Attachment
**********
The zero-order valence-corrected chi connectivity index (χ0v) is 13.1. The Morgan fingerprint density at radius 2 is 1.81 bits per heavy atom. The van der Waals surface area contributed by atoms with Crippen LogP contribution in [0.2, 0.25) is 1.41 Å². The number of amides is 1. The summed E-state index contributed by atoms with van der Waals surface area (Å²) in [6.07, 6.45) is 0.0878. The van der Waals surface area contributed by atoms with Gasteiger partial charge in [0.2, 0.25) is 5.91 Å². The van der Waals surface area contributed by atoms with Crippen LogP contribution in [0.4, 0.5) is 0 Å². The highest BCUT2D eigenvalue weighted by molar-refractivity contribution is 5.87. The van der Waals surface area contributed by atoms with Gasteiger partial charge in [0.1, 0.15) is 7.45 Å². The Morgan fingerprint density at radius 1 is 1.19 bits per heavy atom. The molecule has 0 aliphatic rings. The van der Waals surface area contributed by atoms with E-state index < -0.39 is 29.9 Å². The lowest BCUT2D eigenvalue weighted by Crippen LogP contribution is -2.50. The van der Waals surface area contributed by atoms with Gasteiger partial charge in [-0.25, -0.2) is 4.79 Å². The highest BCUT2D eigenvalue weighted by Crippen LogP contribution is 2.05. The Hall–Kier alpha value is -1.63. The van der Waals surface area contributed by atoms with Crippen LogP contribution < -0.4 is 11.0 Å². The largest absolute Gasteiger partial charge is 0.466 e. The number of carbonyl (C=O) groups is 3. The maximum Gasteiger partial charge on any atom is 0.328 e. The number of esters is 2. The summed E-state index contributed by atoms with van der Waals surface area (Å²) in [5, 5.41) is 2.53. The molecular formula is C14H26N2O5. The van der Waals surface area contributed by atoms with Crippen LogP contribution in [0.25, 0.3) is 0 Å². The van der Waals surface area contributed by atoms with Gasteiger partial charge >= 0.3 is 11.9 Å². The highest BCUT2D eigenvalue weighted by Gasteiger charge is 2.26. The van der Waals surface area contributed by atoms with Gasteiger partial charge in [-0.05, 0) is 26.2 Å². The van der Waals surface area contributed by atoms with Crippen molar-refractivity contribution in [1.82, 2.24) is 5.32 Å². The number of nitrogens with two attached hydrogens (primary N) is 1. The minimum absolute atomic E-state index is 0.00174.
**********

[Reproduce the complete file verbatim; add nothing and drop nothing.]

The zero-order valence-corrected chi connectivity index (χ0v) is 13.1. The Morgan fingerprint density at radius 2 is 1.81 bits per heavy atom. The van der Waals surface area contributed by atoms with Crippen LogP contribution in [0.2, 0.25) is 1.41 Å². The number of amides is 1. The summed E-state index contributed by atoms with van der Waals surface area (Å²) in [6.07, 6.45) is 0.0878. The van der Waals surface area contributed by atoms with Gasteiger partial charge in [0.2, 0.25) is 5.91 Å². The van der Waals surface area contributed by atoms with Crippen LogP contribution in [0.4, 0.5) is 0 Å². The highest BCUT2D eigenvalue weighted by molar-refractivity contribution is 5.87. The van der Waals surface area contributed by atoms with Gasteiger partial charge in [0.1, 0.15) is 7.45 Å². The Morgan fingerprint density at radius 1 is 1.19 bits per heavy atom. The molecule has 0 aliphatic rings. The van der Waals surface area contributed by atoms with E-state index < -0.39 is 29.9 Å². The lowest BCUT2D eigenvalue weighted by Crippen LogP contribution is -2.50. The van der Waals surface area contributed by atoms with Gasteiger partial charge in [-0.25, -0.2) is 4.79 Å². The highest BCUT2D eigenvalue weighted by Crippen LogP contribution is 2.05. The Hall–Kier alpha value is -1.63. The van der Waals surface area contributed by atoms with Crippen LogP contribution < -0.4 is 11.0 Å². The largest absolute Gasteiger partial charge is 0.466 e. The number of carbonyl (C=O) groups is 3. The maximum Gasteiger partial charge on any atom is 0.328 e. The number of esters is 2. The summed E-state index contributed by atoms with van der Waals surface area (Å²) in [5, 5.41) is 2.53. The molecular formula is C14H26N2O5. The van der Waals surface area contributed by atoms with Crippen LogP contribution in [0.25, 0.3) is 0 Å². The van der Waals surface area contributed by atoms with Gasteiger partial charge >= 0.3 is 11.9 Å². The highest BCUT2D eigenvalue weighted by Gasteiger charge is 2.26. The van der Waals surface area contributed by atoms with Gasteiger partial charge in [-0.05, 0) is 26.2 Å². The van der Waals surface area contributed by atoms with Crippen molar-refractivity contribution in [1.82, 2.24) is 5.32 Å². The number of nitrogens with two attached hydrogens (primary N) is 1. The minimum absolute atomic E-state index is 0.00174.